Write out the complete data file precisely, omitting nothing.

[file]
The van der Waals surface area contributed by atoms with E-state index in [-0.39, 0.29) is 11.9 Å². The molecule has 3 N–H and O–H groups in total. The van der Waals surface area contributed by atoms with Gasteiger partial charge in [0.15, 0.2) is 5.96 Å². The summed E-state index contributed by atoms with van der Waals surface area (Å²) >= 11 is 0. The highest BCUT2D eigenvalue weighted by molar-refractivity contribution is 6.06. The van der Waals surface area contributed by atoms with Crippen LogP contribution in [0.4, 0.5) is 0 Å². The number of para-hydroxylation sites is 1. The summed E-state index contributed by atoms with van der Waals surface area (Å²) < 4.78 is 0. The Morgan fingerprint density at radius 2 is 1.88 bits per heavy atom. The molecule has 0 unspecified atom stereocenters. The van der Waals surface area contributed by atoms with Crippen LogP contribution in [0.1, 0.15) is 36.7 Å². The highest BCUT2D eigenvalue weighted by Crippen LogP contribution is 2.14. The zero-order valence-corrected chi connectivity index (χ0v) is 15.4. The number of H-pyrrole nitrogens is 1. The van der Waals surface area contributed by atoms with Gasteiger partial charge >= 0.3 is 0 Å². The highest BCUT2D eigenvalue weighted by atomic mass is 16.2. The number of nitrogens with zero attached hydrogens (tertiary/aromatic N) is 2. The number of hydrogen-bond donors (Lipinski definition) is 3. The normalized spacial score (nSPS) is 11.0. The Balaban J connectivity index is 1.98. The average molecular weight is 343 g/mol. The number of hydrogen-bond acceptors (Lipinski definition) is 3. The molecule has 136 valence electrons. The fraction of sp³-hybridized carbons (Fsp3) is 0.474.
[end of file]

The van der Waals surface area contributed by atoms with E-state index in [-0.39, 0.29) is 11.9 Å². The molecule has 3 N–H and O–H groups in total. The van der Waals surface area contributed by atoms with Gasteiger partial charge in [0.15, 0.2) is 5.96 Å². The summed E-state index contributed by atoms with van der Waals surface area (Å²) >= 11 is 0. The highest BCUT2D eigenvalue weighted by molar-refractivity contribution is 6.06. The van der Waals surface area contributed by atoms with Crippen LogP contribution in [0.4, 0.5) is 0 Å². The number of para-hydroxylation sites is 1. The summed E-state index contributed by atoms with van der Waals surface area (Å²) < 4.78 is 0. The Morgan fingerprint density at radius 2 is 1.88 bits per heavy atom. The molecule has 0 unspecified atom stereocenters. The van der Waals surface area contributed by atoms with Crippen LogP contribution in [0.1, 0.15) is 36.7 Å². The highest BCUT2D eigenvalue weighted by Crippen LogP contribution is 2.14. The zero-order valence-corrected chi connectivity index (χ0v) is 15.4. The number of H-pyrrole nitrogens is 1. The van der Waals surface area contributed by atoms with Gasteiger partial charge >= 0.3 is 0 Å². The highest BCUT2D eigenvalue weighted by atomic mass is 16.2. The number of nitrogens with zero attached hydrogens (tertiary/aromatic N) is 2. The number of hydrogen-bond donors (Lipinski definition) is 3. The normalized spacial score (nSPS) is 11.0. The Balaban J connectivity index is 1.98. The average molecular weight is 343 g/mol. The number of hydrogen-bond acceptors (Lipinski definition) is 3. The molecule has 136 valence electrons. The fraction of sp³-hybridized carbons (Fsp3) is 0.474.